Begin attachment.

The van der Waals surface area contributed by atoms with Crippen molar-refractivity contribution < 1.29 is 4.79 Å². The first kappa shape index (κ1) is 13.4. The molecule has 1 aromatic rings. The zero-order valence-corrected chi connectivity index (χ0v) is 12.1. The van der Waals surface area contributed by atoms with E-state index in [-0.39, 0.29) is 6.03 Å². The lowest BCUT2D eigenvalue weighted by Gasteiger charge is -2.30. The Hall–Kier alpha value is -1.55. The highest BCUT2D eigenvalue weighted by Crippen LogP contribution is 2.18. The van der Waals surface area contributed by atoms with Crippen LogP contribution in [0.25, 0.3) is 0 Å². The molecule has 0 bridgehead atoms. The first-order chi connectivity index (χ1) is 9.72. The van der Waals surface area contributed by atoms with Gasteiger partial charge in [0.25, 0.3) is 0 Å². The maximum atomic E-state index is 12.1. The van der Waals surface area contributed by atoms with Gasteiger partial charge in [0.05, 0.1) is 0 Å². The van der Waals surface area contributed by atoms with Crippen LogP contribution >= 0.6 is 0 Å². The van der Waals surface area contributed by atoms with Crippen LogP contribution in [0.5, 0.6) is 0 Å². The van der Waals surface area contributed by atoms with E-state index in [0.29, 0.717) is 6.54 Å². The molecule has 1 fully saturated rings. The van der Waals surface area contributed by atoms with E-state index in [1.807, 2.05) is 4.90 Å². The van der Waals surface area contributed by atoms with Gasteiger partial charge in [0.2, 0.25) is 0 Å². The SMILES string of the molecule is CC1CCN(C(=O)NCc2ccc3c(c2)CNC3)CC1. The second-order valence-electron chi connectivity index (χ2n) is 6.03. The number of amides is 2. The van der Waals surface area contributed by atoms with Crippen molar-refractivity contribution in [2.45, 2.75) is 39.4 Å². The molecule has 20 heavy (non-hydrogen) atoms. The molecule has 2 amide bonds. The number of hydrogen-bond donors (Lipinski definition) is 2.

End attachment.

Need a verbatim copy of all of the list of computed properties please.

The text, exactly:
The van der Waals surface area contributed by atoms with Crippen molar-refractivity contribution < 1.29 is 4.79 Å². The first kappa shape index (κ1) is 13.4. The molecule has 1 aromatic rings. The zero-order valence-corrected chi connectivity index (χ0v) is 12.1. The van der Waals surface area contributed by atoms with E-state index in [-0.39, 0.29) is 6.03 Å². The lowest BCUT2D eigenvalue weighted by Gasteiger charge is -2.30. The Hall–Kier alpha value is -1.55. The highest BCUT2D eigenvalue weighted by Crippen LogP contribution is 2.18. The van der Waals surface area contributed by atoms with Crippen LogP contribution in [0.25, 0.3) is 0 Å². The molecule has 0 bridgehead atoms. The first-order chi connectivity index (χ1) is 9.72. The van der Waals surface area contributed by atoms with Gasteiger partial charge in [0.25, 0.3) is 0 Å². The maximum atomic E-state index is 12.1. The van der Waals surface area contributed by atoms with Gasteiger partial charge in [0.05, 0.1) is 0 Å². The van der Waals surface area contributed by atoms with Crippen LogP contribution >= 0.6 is 0 Å². The van der Waals surface area contributed by atoms with Crippen LogP contribution in [0.5, 0.6) is 0 Å². The van der Waals surface area contributed by atoms with E-state index in [0.29, 0.717) is 6.54 Å². The molecule has 1 fully saturated rings. The van der Waals surface area contributed by atoms with E-state index in [1.807, 2.05) is 4.90 Å². The van der Waals surface area contributed by atoms with Gasteiger partial charge in [0.2, 0.25) is 0 Å². The SMILES string of the molecule is CC1CCN(C(=O)NCc2ccc3c(c2)CNC3)CC1. The second-order valence-electron chi connectivity index (χ2n) is 6.03. The number of amides is 2. The van der Waals surface area contributed by atoms with Crippen molar-refractivity contribution in [2.45, 2.75) is 39.4 Å². The molecule has 20 heavy (non-hydrogen) atoms. The molecule has 2 amide bonds. The number of hydrogen-bond donors (Lipinski definition) is 2.